Greens sue over $1.5 bln rail project for Utah heavy crude

Unused oil tank cars are pictured on Western New York & Pennsylvania Railroad tracks outside Hindsdale, New York
Unused oil tank cars are pictured on Western New York & Pennsylvania Railroad tracks outside Hinsdale, New York August 24, 2015. REUTERS/Lindsay DeDario
  • Uinta Basin Railway project December approval challenged in D.C. court
  • Plaintiffs say feds inadequately factored project's role in spurring oil production

(Reuters) - Conservation groups on Friday accused the U.S. Surface Transportation Board (STB) of improperly approving a roughly $1.5 billion rail line in Utah's Uinta Basin because the resulting boost in the area's oil output would aggravate climate change.

The Center for Biological Diversity and others asked a Washington, D.C., appeals court to review the Dec. 15 approval of the Uinta Basin Railway project, an 85-mile rail line that would give shippers of crude oil and other commodities an alternative to trucking, currently the only available transportation option.

The line, whose construction is scheduled for 2024, would connect the basin in resource-rich northeastern Utah to the national rail network. Crude oil would then be shipped to coastal refineries.

Its developers, the Seven County Infrastructure Coalition, investor DHIP Group, formerly Drexel Hamilton Infrastructure Partners, and rail operator Rio Grande Pacific Corp, say it is the best option to transport the basin's waxy crude because moving it by pipeline requires heating the oil.

Michael Booth, a spokesperson with the STB, declined to comment on the lawsuit. He said that the federal agency "is extremely transparent in its decisions."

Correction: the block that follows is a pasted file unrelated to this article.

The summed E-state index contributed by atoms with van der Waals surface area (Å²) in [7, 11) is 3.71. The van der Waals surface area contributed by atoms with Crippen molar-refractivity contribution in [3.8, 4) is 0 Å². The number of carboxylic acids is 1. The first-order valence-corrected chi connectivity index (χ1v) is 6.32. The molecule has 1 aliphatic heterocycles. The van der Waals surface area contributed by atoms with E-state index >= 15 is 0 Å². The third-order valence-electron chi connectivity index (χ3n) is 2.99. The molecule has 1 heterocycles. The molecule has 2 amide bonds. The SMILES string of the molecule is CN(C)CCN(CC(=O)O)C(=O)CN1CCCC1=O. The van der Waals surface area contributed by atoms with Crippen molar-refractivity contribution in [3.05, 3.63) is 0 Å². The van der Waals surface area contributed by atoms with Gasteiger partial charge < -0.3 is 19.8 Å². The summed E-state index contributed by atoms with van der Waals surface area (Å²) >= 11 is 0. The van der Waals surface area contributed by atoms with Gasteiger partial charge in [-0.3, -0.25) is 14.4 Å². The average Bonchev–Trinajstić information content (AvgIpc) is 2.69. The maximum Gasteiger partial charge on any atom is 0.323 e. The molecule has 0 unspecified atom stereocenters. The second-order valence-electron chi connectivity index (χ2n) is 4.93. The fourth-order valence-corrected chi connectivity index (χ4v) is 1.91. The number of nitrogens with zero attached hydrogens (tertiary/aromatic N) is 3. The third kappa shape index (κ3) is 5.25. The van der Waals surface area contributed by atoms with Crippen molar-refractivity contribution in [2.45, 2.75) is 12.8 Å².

Project supporters say the railroad will bring economic growth to the rural area.

But Friday's plaintiffs say its environmental costs are too high.

Total oil production in the basin could increase by up to 350,000 barrels per day over the rail line's first 15 years, resulting in as much as 53 million metric tons of carbon dioxide emissions annually, STB's record of decision shows.

The plaintiffs allege that the agency failed to adequately consider the project's role in spurring the increased oil production and its associated greenhouse gases, in violation of the National Environmental Policy Act.

Uinta Basin Railway project representatives did not immediately respond to a request for comment.

Friday's lawsuit comes a year and a half after the Center for Biological Diversity sued a Utah state agency in state court for committing nearly $28 million in oil and mining royalties toward the project. That lawsuit is pending.

The case is Center for Biological Diversity, et al v. STB, et al, U.S. Circuit Court of Appeals for the D.C. Circuit, No. 22-1020.

For Center for Biological Diversity, et al: Bill Snape with the American University Washington College of Law

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New York-based correspondent covering environmental, climate and energy litigation.